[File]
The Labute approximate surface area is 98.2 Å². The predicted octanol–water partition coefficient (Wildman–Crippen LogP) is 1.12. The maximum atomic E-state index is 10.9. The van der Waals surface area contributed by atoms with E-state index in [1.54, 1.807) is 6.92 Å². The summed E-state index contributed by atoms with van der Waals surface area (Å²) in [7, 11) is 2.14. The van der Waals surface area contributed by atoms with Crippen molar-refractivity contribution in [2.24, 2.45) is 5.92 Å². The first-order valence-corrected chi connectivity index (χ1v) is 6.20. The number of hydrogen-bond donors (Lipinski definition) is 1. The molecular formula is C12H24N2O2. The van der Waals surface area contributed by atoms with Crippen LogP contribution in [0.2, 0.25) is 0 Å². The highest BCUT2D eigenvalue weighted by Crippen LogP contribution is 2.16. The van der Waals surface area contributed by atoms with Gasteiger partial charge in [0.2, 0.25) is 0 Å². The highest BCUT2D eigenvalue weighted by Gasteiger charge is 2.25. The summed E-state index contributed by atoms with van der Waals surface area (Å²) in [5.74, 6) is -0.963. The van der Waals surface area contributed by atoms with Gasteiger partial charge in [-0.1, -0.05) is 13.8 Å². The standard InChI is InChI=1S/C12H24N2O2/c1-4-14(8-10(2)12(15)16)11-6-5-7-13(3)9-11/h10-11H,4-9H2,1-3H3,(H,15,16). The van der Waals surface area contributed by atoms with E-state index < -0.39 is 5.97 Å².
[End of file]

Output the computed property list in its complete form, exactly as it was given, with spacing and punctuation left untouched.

The Labute approximate surface area is 98.2 Å². The predicted octanol–water partition coefficient (Wildman–Crippen LogP) is 1.12. The maximum atomic E-state index is 10.9. The van der Waals surface area contributed by atoms with E-state index in [1.54, 1.807) is 6.92 Å². The summed E-state index contributed by atoms with van der Waals surface area (Å²) in [7, 11) is 2.14. The van der Waals surface area contributed by atoms with Crippen molar-refractivity contribution in [2.24, 2.45) is 5.92 Å². The first-order valence-corrected chi connectivity index (χ1v) is 6.20. The number of hydrogen-bond donors (Lipinski definition) is 1. The molecular formula is C12H24N2O2. The van der Waals surface area contributed by atoms with Crippen LogP contribution in [0.2, 0.25) is 0 Å². The highest BCUT2D eigenvalue weighted by Crippen LogP contribution is 2.16. The van der Waals surface area contributed by atoms with Gasteiger partial charge in [0.2, 0.25) is 0 Å². The highest BCUT2D eigenvalue weighted by Gasteiger charge is 2.25. The summed E-state index contributed by atoms with van der Waals surface area (Å²) in [5.74, 6) is -0.963. The van der Waals surface area contributed by atoms with Gasteiger partial charge in [-0.1, -0.05) is 13.8 Å². The standard InChI is InChI=1S/C12H24N2O2/c1-4-14(8-10(2)12(15)16)11-6-5-7-13(3)9-11/h10-11H,4-9H2,1-3H3,(H,15,16). The van der Waals surface area contributed by atoms with E-state index < -0.39 is 5.97 Å².